8. The evolution of Jared Dudley
Players donâ€™t have to make huge leaps or evolve into stars to make themselves more valuable. The Sunsâ€™ Dudley is a great example. Once a spot-up shooter, Dudley has gradually gotten better at running off screens for catch-and-shoot plays and even posting up smaller players when he draws a switch. Heâ€™s a creative finisher near the rim, capable of using up-and-unders and funky angles on the glass. Kudos to one of the NBAâ€™s Twitter All-Stars, who becomes more well-rounded every season.
Over the course of his five-year NBA career, Jared Dudley has made the transition from human manifestation of Fudgie the Whale to professional basketball’s Dread Pirate Roberts.
If your only exposure to Fudgie the Whale is a Patton Oswalt stand-up routine, you might not know that Fudgie is a cake (though if you’re a SimpsonsÂ fan, you know it’s the kind of thing you give to “a whale of a wife”). Yes, a delicious, heavyset dessert is the best comparison for Jared Dudley when he came into the league. Fudgie was often marketed as a cake for Father’s Day — yes, that was a thing in the 70s and 80s — but, by rotating the cake 90 degrees, cake artists (the most fulfilling of life’s careers, I assume) could turn Fudgie into a leprechaun, a rabbit or Santa Claus; Fudgie could be all things to all people, depending on the season.*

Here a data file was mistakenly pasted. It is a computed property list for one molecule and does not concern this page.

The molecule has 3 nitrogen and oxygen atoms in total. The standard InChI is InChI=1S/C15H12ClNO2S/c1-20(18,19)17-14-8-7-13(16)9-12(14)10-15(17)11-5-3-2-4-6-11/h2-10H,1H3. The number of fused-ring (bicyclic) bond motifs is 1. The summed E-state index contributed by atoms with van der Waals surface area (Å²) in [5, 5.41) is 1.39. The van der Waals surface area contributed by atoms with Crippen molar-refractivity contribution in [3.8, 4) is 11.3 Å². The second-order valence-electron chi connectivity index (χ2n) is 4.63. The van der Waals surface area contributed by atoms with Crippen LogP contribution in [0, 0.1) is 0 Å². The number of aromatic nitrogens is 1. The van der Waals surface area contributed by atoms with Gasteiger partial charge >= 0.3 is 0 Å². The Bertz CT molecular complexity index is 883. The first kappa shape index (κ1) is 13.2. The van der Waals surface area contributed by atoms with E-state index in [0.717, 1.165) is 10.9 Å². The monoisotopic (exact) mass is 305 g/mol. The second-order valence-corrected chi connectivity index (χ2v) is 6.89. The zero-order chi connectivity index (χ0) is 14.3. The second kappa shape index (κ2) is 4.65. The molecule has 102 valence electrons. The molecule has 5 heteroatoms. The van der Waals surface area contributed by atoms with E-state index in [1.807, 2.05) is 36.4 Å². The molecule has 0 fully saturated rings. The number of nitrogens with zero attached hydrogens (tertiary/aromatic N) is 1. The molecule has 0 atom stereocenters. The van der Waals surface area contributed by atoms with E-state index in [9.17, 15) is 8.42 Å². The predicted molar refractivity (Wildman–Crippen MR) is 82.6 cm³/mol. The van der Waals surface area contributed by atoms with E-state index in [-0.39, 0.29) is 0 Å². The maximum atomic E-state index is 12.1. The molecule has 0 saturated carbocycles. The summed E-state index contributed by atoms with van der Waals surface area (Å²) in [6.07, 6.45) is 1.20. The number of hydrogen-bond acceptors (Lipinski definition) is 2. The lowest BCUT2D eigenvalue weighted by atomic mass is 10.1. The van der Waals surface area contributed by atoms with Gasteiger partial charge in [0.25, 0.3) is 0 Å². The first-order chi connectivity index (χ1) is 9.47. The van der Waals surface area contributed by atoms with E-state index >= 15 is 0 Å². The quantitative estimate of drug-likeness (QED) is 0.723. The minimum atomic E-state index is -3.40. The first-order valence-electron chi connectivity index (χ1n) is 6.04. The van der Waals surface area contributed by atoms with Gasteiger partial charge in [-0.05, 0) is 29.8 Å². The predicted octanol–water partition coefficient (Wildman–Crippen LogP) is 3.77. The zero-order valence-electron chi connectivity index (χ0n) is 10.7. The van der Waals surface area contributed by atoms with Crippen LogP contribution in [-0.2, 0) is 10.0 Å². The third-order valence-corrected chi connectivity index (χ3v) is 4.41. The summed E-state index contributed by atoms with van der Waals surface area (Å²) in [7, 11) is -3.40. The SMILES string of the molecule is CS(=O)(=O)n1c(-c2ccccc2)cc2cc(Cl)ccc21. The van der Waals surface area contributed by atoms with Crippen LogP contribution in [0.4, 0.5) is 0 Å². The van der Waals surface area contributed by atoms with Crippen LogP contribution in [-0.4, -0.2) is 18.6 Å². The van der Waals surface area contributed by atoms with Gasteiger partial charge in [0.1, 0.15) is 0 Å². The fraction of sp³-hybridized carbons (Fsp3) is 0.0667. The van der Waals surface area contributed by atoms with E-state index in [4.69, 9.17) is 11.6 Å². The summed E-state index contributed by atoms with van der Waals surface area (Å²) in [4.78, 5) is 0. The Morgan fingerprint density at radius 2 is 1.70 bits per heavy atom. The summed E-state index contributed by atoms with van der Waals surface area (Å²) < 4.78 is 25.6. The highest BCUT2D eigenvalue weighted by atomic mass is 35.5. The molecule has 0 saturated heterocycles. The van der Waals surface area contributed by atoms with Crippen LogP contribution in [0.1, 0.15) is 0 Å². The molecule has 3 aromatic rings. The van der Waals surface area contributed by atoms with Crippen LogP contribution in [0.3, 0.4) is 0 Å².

*He also taught children of those decades an important lesson — everything that is adorable or celebrated for a holiday should be turned into sugary confections and devoured. Thousands of years from now, anthropologists will compare our cetacean obsession to Aztec ritual sacrifices. Of this, I am convinced.
But at his sweet, decadent core, Fudgie was a whale. One could pretend his tail was bunny ears or Santa’s hat, but that’s not fooling anyone. Such was the case with Dudley, a rather rotund combo forward,Â as a rookie. Not athletic enough to effectively play small forward but too short (at a listed 6’7″) to realistically play the four, he seemed doomed to Fudgie status. Nominally, this positional purgatory meant he provided a certain semblance of versatility and flexibility. In practice, he was a sea-going mammal trying to hide his tail in an NBA jersey and shorts.
Then Dudley was traded to Phoenix. Upon his arrival in the desert, he went to work shedding excess weight and refining his game. Credit Steve Nash, credit the Suns’ training staff or credit Dudley himself; in any case, the man made of cake reshaped his body and his potential as a basketball player. Playing alongside Nash undoubtedly bolstered Dudley’s performance and numbers, but the improvement in Dudley’s game was immediate. He posted then-career highs in points and rebounds per 36 minutes in his 48 games in purple and orange, and his win shares per 48 minutes hit .126.